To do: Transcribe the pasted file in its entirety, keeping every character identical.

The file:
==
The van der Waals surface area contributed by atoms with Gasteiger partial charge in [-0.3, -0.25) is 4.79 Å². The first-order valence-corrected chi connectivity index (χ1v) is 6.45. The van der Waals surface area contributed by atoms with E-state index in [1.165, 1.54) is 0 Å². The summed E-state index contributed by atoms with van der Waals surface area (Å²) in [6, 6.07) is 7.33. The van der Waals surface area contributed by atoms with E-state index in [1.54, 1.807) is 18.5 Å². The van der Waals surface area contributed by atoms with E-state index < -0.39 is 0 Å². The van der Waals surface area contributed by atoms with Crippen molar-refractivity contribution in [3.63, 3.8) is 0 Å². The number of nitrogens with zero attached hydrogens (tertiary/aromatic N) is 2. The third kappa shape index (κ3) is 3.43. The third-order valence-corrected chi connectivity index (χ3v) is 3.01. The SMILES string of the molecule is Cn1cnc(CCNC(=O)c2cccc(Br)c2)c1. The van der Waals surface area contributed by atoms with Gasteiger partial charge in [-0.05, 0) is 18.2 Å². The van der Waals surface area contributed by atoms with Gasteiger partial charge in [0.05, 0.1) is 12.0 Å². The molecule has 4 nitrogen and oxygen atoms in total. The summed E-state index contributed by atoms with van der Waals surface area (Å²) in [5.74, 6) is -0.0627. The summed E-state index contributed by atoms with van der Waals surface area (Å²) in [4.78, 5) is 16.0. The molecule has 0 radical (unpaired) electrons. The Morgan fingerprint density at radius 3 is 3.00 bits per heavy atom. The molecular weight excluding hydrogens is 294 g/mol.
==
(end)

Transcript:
The van der Waals surface area contributed by atoms with Gasteiger partial charge in [-0.3, -0.25) is 4.79 Å². The first-order valence-corrected chi connectivity index (χ1v) is 6.45. The van der Waals surface area contributed by atoms with E-state index in [1.165, 1.54) is 0 Å². The summed E-state index contributed by atoms with van der Waals surface area (Å²) in [6, 6.07) is 7.33. The van der Waals surface area contributed by atoms with E-state index in [1.54, 1.807) is 18.5 Å². The van der Waals surface area contributed by atoms with E-state index < -0.39 is 0 Å². The van der Waals surface area contributed by atoms with Crippen molar-refractivity contribution in [3.63, 3.8) is 0 Å². The number of nitrogens with zero attached hydrogens (tertiary/aromatic N) is 2. The third kappa shape index (κ3) is 3.43. The third-order valence-corrected chi connectivity index (χ3v) is 3.01. The SMILES string of the molecule is Cn1cnc(CCNC(=O)c2cccc(Br)c2)c1. The van der Waals surface area contributed by atoms with Gasteiger partial charge in [-0.05, 0) is 18.2 Å². The van der Waals surface area contributed by atoms with Gasteiger partial charge in [0.05, 0.1) is 12.0 Å². The molecule has 4 nitrogen and oxygen atoms in total. The summed E-state index contributed by atoms with van der Waals surface area (Å²) in [5.74, 6) is -0.0627. The summed E-state index contributed by atoms with van der Waals surface area (Å²) in [4.78, 5) is 16.0. The molecule has 0 radical (unpaired) electrons. The Morgan fingerprint density at radius 3 is 3.00 bits per heavy atom. The molecular weight excluding hydrogens is 294 g/mol.